Andrew Sullivan says this essay by Justin D. Barnard, director of the Carl F.H. Henry Institute for Intellectual Discipleship at Union University in Jackson, Tennessee, is “the most convincing case I’ve seen against cognitive enhancing drugs.” I guess that means Sullivan has yet to see a very convincing case against cognitive enhancing drugs.
Like the athlete who uses steroids, those who advocate the “responsible use” of cognitive-enhancing drugs among the healthy falsely presuppose that one or two cognitive goods among many are the most important goods among the many that constitute the life of the mind considered as a whole. They presume, in other words, that cognitive improvement (and by extension, human improvement) is exclusively a function “adding” information and “better” information processing.
This presumption is simply false. For while the capacities to procure and to process information are indeed goods of human life, they are neither the highest of human goods nor are they ends in themselves. Yet, the use of cognitive enhancers by the healthy implicitly treats the single good at which the drug aims as though it were the most important or only good of one’s mental life considered as a whole. As our thought-experiment about robotic baseball makes clear, if merely thinking (very fast!) about lots of information were the most important or only good of the human mental life considered as a whole, why not simply replace us with computers?
This is a blatantly poor argument. First, why is “responsible use” in scare quotes? If scare quotes can beg the question, then Barnard’s quotes are fallacious. Second, why does Barnard assert that proponents of the responsible use of cognitive-enhancing druges “presuppose that one or two cognitive goods among many are the most important goods among the many that constitute the life of the mind considered as a whole.” Who presupposes this? No one, I hazard. So what’s the point of this exercise?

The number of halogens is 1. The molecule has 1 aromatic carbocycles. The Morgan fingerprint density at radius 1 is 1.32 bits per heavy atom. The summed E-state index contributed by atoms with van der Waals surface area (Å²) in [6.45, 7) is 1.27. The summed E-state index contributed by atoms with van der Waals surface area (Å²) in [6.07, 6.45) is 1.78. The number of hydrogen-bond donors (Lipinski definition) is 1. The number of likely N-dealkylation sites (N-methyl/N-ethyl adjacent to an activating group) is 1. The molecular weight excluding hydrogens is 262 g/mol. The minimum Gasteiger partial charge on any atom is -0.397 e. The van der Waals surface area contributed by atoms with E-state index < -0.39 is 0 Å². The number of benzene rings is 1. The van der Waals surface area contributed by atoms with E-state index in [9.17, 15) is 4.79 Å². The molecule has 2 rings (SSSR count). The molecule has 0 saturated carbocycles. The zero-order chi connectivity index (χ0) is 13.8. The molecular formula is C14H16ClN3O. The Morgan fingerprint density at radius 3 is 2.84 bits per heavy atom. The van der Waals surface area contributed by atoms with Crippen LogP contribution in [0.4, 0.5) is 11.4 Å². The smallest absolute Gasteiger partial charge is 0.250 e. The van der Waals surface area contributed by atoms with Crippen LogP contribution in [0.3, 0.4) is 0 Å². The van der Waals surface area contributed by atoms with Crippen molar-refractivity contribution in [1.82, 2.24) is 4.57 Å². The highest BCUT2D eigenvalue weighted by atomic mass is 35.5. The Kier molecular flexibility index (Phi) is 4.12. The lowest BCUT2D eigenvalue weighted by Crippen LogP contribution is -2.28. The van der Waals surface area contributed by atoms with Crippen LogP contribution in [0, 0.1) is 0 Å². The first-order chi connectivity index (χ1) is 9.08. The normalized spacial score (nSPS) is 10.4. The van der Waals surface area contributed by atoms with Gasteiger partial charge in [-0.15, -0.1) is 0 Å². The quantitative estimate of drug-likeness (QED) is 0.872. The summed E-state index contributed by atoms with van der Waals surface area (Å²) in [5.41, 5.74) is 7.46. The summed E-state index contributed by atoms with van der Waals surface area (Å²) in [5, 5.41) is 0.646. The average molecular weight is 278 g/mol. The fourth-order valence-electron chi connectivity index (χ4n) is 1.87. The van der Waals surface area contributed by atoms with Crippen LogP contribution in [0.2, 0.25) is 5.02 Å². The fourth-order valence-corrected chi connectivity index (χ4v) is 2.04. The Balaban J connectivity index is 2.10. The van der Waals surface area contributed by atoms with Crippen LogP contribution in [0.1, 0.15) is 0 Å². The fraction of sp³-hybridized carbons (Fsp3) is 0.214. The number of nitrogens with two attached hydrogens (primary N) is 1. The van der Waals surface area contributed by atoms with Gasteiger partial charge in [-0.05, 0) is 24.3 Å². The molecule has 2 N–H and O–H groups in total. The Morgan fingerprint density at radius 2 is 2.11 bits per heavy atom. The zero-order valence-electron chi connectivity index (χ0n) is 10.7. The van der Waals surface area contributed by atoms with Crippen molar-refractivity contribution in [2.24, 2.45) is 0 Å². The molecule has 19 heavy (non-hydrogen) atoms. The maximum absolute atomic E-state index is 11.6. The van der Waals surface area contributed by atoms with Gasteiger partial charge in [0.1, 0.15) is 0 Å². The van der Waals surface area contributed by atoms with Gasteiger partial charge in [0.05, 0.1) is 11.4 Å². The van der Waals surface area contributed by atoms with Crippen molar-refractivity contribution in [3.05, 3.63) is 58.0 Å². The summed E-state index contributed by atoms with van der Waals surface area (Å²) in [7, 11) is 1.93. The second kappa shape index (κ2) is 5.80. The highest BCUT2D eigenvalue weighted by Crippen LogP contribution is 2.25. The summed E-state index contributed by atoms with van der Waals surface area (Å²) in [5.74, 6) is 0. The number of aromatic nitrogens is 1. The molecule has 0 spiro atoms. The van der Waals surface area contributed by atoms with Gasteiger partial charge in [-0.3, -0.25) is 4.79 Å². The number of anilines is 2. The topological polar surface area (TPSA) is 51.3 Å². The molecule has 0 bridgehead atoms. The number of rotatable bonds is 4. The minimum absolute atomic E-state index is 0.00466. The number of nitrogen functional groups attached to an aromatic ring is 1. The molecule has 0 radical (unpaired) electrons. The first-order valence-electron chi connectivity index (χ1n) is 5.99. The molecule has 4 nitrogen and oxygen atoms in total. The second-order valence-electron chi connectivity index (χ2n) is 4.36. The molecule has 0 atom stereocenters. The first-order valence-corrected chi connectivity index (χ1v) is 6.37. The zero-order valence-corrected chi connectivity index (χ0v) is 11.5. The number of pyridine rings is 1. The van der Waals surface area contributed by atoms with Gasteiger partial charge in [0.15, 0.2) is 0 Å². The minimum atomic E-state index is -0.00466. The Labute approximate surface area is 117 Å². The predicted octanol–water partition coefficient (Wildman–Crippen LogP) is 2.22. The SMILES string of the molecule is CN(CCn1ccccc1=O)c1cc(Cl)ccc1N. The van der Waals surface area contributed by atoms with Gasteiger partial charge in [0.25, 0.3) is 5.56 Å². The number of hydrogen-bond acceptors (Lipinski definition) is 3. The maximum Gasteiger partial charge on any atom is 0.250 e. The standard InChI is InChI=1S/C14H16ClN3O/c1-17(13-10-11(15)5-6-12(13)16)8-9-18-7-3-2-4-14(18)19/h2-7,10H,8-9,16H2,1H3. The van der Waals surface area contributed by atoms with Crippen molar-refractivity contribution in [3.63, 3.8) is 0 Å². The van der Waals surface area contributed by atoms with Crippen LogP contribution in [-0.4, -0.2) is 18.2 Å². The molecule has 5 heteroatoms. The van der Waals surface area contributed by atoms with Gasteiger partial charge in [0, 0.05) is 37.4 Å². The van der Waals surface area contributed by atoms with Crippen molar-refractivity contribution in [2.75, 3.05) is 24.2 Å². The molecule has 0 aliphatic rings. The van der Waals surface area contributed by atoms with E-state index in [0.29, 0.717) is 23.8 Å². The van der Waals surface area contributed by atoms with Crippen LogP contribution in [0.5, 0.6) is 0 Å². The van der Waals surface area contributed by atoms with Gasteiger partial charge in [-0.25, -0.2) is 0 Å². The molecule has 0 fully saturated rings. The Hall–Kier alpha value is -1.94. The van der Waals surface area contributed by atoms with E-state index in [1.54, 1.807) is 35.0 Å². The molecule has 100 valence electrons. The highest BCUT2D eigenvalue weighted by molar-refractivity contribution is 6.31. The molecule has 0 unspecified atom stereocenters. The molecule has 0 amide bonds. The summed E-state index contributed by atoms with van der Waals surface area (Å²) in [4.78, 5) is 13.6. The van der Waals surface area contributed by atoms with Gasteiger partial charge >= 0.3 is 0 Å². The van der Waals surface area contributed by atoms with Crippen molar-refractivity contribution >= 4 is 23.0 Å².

This morning, like every morning, I had some coffee. I wasn’t thinking of it in quite these terms, but “cogntive enhancement” was part of my aim. I daresay I use coffee responsibly, but in doing so I presuppose nothing in particular about “mental life considered as a whole.” I recently bought new running shoes, which I certainly hope will (responsibly!) enhance my ability to run, but I do not therefore presuppose that the single good of physical life as a whole is to run as fast as possible. You can do lots of things with your body. You can do lots of things with your mind. Why not do them a little better?
Does the fact that I would like to run faster imply that I ought to be replaced by my dog, who runs faster than me, or by my car, which moves faster than either of us? Does my interest in personal speed enhancement imply I should replace my dog with a cheetah, or my Honda with a Maserati? I’d think not. I want to run, so the point is to enhance my physical performance. I want to write an essay, so I use caffeine and methylphenidate to help me maintain my otherwise fragile focus. What do robots have to do with anything. Does Bernard really suppose that there is someone somewhere sitting around longing to maximize something or other’s information processing. That I am sleepy and I would like to stay alert implies the desire to be made obsolete by sleepless machines?
Is there something special about drugs? A calorically sufficient, well-balanced diet is cognitively enhancing. A slide-rule is an effective mental prosthetic, not to mention a computer. Reading is utterly unnatural and learning to do it is a big cognitive upgrade. So is, for that matter, taking an elementary principles of reasoning course. Perhaps the Carl F.H. Henry Institute for Intellectual Discipleship should offer one. I’m sure they could manage to do it responsibly.